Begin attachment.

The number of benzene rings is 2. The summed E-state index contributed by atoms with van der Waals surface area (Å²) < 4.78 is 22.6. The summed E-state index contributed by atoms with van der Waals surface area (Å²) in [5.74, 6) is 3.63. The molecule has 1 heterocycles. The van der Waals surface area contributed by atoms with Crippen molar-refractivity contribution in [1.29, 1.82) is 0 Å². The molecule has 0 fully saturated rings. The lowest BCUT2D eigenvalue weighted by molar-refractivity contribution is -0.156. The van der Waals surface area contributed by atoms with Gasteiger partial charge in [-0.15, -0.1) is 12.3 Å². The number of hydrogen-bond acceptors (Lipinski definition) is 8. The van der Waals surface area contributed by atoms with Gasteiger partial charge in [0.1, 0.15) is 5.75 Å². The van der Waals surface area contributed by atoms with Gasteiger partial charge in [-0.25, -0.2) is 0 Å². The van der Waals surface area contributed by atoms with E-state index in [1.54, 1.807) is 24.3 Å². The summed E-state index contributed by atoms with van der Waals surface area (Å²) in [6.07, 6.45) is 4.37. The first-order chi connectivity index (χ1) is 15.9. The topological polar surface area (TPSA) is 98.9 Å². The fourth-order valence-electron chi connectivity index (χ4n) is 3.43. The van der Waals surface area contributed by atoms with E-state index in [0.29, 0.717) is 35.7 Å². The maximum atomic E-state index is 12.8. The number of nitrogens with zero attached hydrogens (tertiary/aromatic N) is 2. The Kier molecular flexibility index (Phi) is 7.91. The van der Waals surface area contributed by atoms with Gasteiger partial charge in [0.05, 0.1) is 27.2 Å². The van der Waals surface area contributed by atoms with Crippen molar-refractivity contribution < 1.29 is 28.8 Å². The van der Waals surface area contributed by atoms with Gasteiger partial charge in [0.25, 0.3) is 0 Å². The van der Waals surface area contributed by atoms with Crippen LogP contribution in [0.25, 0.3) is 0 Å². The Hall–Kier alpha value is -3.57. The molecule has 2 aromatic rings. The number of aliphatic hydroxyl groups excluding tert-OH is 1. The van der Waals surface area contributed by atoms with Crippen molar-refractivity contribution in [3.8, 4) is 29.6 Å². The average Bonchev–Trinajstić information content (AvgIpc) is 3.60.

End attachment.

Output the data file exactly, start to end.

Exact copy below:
The number of benzene rings is 2. The summed E-state index contributed by atoms with van der Waals surface area (Å²) < 4.78 is 22.6. The summed E-state index contributed by atoms with van der Waals surface area (Å²) in [5.74, 6) is 3.63. The molecule has 1 heterocycles. The van der Waals surface area contributed by atoms with Crippen molar-refractivity contribution in [1.29, 1.82) is 0 Å². The molecule has 0 fully saturated rings. The lowest BCUT2D eigenvalue weighted by molar-refractivity contribution is -0.156. The van der Waals surface area contributed by atoms with Gasteiger partial charge in [-0.15, -0.1) is 12.3 Å². The number of hydrogen-bond acceptors (Lipinski definition) is 8. The van der Waals surface area contributed by atoms with Gasteiger partial charge in [0.1, 0.15) is 5.75 Å². The van der Waals surface area contributed by atoms with Gasteiger partial charge in [-0.25, -0.2) is 0 Å². The van der Waals surface area contributed by atoms with E-state index in [1.54, 1.807) is 24.3 Å². The summed E-state index contributed by atoms with van der Waals surface area (Å²) in [6.07, 6.45) is 4.37. The first-order chi connectivity index (χ1) is 15.9. The topological polar surface area (TPSA) is 98.9 Å². The fourth-order valence-electron chi connectivity index (χ4n) is 3.43. The van der Waals surface area contributed by atoms with E-state index in [0.29, 0.717) is 35.7 Å². The maximum atomic E-state index is 12.8. The number of nitrogens with zero attached hydrogens (tertiary/aromatic N) is 2. The Kier molecular flexibility index (Phi) is 7.91. The van der Waals surface area contributed by atoms with Gasteiger partial charge in [0.05, 0.1) is 27.2 Å². The van der Waals surface area contributed by atoms with Crippen molar-refractivity contribution < 1.29 is 28.8 Å². The van der Waals surface area contributed by atoms with Gasteiger partial charge in [0.25, 0.3) is 0 Å². The van der Waals surface area contributed by atoms with Crippen LogP contribution in [0.25, 0.3) is 0 Å². The Hall–Kier alpha value is -3.57. The molecule has 2 aromatic rings. The number of aliphatic hydroxyl groups excluding tert-OH is 1. The van der Waals surface area contributed by atoms with Crippen molar-refractivity contribution in [3.8, 4) is 29.6 Å². The average Bonchev–Trinajstić information content (AvgIpc) is 3.60.